Nor does military cooperation end there. US Army and US Marine Corps forces are to be given expanded locations to enable exercises and enhanced regional engagement; trilateral US-Australia-Japan defence cooperation is to be increased; and Japan will be invited to participate in military activities in Australia.
And then a new milestone. The three AUKUS partners (Australia, UK, US) will soon announce the arrangements that will provide Australia with a nuclear-powered submarine capability. The likelihood is that any public announcement will be short on detail, delivery decades away, the financial cost well in in excess of $100 billion, and the diplomatic cost prohibitive.
To top it all off, the military alliance is being stretched to include unrelenting hostility to Russia and euphoric support for Ukraine. To date, Australia has provided Ukraine with about $655 million in support, 70 per cent of which is military aid.
What do these and related alliance entanglements add up to? In brief, a perilous future.
Australia’s foreign and security policies are now almost entirely governed by US strategic priorities and planning. Never before have we been as closely tied to the great and powerful friend’s apron strings. Australian sovereignty has been effectively ceded to the United States.
Ironically, this has been done without the slightest consultation with our First Nations. Yet, they have never ceded the right to the land, the sea and the air to the invading European settlers, much less to any third parties that wish to integrate the continent into their war plans.
It is now difficult to imagine any major conflict or flashpoint on which Australia’s position would significantly deviate from US directives or even implicit preferences.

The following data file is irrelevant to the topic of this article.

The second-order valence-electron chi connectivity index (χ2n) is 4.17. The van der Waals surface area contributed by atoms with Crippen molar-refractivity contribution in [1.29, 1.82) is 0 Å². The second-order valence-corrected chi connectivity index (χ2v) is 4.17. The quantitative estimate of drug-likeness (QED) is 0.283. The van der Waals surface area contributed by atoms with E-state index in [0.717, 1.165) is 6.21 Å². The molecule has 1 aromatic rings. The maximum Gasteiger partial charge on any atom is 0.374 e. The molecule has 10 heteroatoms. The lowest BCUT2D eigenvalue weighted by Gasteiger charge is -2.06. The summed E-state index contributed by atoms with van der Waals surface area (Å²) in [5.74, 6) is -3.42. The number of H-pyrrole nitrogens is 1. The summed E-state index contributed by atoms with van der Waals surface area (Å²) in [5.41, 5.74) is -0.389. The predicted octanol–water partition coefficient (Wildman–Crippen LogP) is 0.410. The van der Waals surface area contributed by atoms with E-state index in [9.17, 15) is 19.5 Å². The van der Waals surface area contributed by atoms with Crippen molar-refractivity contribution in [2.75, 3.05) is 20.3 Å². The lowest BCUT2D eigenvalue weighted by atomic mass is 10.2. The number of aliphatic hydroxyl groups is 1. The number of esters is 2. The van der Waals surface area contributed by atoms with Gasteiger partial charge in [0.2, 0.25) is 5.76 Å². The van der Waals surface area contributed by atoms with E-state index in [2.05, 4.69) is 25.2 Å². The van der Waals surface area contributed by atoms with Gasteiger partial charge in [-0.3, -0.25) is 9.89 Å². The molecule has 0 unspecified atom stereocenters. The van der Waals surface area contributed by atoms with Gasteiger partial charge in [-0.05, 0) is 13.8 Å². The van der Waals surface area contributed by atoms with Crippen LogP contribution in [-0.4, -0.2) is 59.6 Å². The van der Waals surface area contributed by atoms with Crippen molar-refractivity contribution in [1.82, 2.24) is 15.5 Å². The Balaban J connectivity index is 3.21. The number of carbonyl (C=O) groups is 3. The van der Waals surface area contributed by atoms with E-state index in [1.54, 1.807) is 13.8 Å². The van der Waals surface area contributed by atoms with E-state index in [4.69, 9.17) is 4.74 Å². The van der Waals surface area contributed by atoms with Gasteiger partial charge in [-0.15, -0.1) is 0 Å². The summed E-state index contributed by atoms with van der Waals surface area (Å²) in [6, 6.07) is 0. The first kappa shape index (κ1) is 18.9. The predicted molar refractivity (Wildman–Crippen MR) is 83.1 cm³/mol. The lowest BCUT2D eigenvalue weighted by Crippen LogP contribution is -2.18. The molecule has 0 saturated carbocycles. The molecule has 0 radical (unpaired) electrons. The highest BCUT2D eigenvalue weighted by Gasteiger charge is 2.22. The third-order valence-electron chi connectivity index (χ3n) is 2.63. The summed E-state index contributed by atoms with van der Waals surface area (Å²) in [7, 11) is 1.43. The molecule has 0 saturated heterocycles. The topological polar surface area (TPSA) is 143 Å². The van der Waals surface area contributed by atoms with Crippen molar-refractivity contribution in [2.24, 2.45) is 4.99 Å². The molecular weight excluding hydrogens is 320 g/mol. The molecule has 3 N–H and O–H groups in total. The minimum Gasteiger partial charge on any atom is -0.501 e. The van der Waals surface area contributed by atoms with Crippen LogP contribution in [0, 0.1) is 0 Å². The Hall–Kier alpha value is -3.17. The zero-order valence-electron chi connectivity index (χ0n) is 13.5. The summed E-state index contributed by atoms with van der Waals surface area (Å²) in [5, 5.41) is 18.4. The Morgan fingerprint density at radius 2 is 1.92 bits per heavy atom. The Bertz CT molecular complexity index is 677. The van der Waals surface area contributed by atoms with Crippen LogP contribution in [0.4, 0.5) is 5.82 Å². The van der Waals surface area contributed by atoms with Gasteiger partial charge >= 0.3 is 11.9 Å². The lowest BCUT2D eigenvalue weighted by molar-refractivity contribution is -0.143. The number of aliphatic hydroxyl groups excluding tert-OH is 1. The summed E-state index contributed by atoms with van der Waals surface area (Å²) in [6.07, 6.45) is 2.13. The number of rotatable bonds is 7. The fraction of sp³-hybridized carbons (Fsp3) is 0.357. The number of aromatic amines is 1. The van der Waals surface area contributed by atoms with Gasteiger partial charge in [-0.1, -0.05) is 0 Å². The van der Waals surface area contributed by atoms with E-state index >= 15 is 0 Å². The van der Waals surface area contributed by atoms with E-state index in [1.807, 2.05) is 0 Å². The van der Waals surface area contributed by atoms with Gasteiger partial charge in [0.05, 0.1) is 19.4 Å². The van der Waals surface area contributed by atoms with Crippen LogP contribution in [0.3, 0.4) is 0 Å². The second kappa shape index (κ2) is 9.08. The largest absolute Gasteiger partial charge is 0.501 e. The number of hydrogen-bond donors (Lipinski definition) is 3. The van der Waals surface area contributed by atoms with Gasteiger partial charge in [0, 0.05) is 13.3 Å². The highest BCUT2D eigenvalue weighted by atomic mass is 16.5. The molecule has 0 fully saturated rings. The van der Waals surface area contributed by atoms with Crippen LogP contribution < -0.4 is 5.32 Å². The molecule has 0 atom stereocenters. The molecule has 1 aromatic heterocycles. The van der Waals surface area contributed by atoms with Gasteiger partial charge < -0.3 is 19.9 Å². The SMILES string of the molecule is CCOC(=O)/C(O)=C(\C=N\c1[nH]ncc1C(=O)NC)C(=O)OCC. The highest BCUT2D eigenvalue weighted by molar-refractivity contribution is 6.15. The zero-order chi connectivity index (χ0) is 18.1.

In practice, if not in theory, Australia will be at war the moment the United States is at war. Should the United States engage in hostilities with its two principal adversaries, China and Russia, directly or via proxies, Australian resources and lives will almost certainly be placed at America’s disposal.
Some will say this is not new. Australia has often fought at America’s side – from World War II to Korea, Vietnam, Afghanistan, and Iraq. Each war involved horrendous loss of life. The difference is that today we are in the midst of a much greater crisis.
A new iron curtain is descending across Europe, Asia and beyond. Over the past 12 months the war in Ukraine has unmasked the catastrophic implications of great power confrontation in the nuclear age. The ongoing tensions around the Taiwan Strait point in the same direction.
Labor’s response to these trends has been deafening silence. No questioning of US nuclear doctrines and deployments. No ideas for a comprehensive dialogue with China, especially in relation to Taiwan and the South China Sea. No constructive proposals for the cessation of hostilities in Ukraine. No concrete plans to sign up to the Treaty on the Prohibition of Nuclear Weapons. No collaboration with Southeast Asian and Pacific Island neighbours to promote universal membership of the treaty, let alone reform of the UN system.
And no suggestion that the government wishes to make common cause with other principled governments and civil society voices trying to shift the international discourse from strategic competition to cooperative coexistence.
No sign thus far that this Labor government has the wisdom, mettle and know-how needed to steer the ship into safer waters. But then again, as the poet reminds us, “hope springs eternal in the human breast.”
First published under the headline "Foreign policy under Labor: beholden, bereft and befuddled" by Pearls and Irritations, johnmenadue.com
Joseph Camilleri is Emeritus Professor, a Fellow of the Australian Academy of Social Sciences, and President of Conversation at the Crossroads.
Media contact: Courtney Carthy - +61 487 448 734, firstname.lastname@example.org
Image: U.S. Secretary of Defense, CC BY 2.0, via Wikimedia Commons